There have been positive developments. "I think that a lot of progress has been made in legislation and policy, and a lot of larger organizations are very proactive in trying to mitigate these issues," says Dr. Banerjee, while noting that many of the small and medium-sized companies that employ a large sector of the Canadian workforce unfortunately aren't as aware. The study results also indicated that individuals with Asian names applying to larger organizations, or those with more than 500 employees, had a 20 percent less chance for a call back, compared to a 40 percent less chance with smaller organizations. "The report that we produced included an analysis of the difference between large organizations and smaller ones; the importance of that is that large organizations have very often more sophisticated human resource management procedures," says Dr. Reitz. "It's better, but it's not a case of being bias-free."
For any size organization, Dr. Banerjee recommends three concrete steps that have been shown to help: provide HR training that highlights the role of unconscious bias in decision making processes, have more than one person making the hiring decisions, and to increase diversity in the organization at all levels. "Having panel hiring has been found to be much more effective in terms of eliminating discriminatory hiring, because people don't want to appear discriminatory, so they will give their choices a second look before proceeding if they know that more people are going to be seeing the decisions they make," explains Dr. Banerjee.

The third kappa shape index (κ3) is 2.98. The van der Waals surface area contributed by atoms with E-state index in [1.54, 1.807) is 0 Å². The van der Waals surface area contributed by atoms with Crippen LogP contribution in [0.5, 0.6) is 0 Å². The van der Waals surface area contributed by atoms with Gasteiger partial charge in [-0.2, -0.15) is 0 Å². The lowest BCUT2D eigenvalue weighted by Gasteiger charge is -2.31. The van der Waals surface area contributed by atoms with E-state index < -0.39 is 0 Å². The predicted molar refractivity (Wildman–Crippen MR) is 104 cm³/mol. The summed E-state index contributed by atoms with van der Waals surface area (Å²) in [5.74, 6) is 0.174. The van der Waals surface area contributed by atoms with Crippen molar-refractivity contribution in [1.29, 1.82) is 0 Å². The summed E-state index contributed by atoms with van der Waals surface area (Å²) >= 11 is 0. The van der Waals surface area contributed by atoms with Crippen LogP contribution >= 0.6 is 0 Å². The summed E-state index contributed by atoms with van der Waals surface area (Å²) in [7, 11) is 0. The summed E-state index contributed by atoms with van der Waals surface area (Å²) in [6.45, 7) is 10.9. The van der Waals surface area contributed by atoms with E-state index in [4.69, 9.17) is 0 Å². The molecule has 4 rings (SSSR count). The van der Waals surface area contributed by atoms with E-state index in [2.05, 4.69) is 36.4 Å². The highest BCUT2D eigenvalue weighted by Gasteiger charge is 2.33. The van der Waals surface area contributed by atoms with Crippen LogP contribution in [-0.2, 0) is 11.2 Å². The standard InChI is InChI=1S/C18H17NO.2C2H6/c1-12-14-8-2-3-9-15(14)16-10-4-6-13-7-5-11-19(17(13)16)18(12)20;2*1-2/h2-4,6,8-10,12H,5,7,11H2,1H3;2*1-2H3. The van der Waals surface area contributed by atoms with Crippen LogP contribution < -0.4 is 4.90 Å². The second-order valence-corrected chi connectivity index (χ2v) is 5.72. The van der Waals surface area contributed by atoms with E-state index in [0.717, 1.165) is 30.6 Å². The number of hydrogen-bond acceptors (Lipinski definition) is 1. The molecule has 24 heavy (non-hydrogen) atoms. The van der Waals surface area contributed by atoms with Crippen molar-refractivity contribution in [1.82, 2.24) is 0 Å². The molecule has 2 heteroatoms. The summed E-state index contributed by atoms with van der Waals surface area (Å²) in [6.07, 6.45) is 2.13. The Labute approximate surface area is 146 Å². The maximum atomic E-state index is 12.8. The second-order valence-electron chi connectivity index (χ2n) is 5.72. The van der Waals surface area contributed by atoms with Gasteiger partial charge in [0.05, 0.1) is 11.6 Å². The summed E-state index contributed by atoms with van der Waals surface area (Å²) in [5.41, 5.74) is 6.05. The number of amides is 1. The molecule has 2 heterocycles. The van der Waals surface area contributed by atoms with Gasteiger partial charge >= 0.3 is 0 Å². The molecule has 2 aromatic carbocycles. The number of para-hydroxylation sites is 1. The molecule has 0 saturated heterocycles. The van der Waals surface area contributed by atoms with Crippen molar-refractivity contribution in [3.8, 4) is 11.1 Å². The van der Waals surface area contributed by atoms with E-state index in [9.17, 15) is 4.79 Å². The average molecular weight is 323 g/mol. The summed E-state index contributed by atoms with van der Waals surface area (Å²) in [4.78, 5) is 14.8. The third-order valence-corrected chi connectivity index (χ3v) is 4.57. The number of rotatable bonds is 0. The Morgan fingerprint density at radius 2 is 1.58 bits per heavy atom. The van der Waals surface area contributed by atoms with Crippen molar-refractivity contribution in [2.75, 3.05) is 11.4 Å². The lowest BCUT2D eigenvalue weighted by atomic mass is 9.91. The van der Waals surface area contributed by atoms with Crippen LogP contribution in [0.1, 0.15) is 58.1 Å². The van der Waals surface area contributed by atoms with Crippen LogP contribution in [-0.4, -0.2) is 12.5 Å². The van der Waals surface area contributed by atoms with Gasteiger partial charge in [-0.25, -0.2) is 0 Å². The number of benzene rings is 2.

And, adds Dr. Banerjee, it's important to look beyond hiring procedures to make sure that minorities are equitably treated when it comes to career progression and advancement, too. "Having more diverse people in [key] roles — hiring roles, decision making roles — then the kinds of decisions they make will be therefore just as diverse."
Truc Nguyen is a Toronto-based writer, editor and stylist. Follow her at @trucnguyen.